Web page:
At the University of North Carolina a significant racial controversy has arisen. When Thomas Hocutt, a negro, audaciously applied for admittance to the school of pharmacy last March, he was rejected on a technicality. The North Carolina Agency for the Advancement of the Colored Race has taken up his cause, and is asking that colored students either be allowed to enter state professional schools or that money be provided for those wishing to attend institutions outside the state.
This is a departure from the usual Southern custom of quieta non movere in interracial matters. The notorious inequality of educational opportunities in the South is not realized by the Northerner. Nor is it generally comprehended this side the Mason-Dixon line that state institutions in the South, however liberal, cannot, with the present temper of feeling against the negro, dare to open their gates to him. Regardless of what constitutes ideal justice, any attempt at mixing the races in so crucial a concern as education would be certain to arouse a resentment both bitter and dangerous. Even if the colored student were tolerated by the whites, his plight would be made unbearable by social barriers erected around him. His theoretical right to learn, like his theoretical right to vote, avail him nothing.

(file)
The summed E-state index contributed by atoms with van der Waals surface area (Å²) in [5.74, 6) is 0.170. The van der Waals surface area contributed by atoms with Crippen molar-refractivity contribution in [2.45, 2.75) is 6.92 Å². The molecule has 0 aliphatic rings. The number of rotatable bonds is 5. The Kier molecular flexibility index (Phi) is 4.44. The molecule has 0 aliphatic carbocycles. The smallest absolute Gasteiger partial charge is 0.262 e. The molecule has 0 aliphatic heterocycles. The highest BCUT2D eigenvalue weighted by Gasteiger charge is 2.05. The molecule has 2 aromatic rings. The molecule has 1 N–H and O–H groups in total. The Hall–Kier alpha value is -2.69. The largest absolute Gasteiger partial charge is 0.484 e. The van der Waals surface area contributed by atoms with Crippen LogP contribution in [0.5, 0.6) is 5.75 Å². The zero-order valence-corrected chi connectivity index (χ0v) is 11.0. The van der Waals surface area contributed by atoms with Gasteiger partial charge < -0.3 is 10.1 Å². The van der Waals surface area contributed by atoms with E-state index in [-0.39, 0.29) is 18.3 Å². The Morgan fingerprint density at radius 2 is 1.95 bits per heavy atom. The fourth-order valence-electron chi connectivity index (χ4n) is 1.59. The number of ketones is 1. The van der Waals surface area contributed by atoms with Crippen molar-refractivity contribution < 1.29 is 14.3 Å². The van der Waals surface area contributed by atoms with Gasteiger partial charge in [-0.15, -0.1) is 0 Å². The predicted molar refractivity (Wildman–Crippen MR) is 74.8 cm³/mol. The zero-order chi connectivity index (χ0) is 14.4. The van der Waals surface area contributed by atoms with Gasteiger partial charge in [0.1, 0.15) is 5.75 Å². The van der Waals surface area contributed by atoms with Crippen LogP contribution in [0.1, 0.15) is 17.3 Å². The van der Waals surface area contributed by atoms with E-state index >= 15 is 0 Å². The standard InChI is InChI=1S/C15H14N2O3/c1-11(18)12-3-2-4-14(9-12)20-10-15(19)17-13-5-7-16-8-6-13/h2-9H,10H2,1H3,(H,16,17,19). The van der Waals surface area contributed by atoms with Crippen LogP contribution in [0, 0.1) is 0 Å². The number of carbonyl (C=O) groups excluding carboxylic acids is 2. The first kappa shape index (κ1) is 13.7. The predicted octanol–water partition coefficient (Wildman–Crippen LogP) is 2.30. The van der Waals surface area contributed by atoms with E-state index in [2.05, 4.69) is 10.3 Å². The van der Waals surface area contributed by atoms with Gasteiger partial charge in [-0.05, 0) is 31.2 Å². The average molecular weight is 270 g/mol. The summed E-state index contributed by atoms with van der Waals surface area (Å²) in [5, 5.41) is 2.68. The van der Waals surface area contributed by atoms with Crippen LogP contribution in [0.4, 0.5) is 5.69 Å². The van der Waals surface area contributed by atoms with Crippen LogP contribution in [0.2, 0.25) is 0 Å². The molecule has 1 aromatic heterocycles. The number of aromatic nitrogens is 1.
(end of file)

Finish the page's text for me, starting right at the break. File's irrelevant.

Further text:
In view of this, it has been evidenced that the intelligent Southern negro far prefers to attend school with his fellows. It is only by the erection of a separate system of professional institutions, far more adequate and complete than that now existing, that he can be given the training to which he has a constitutional claim.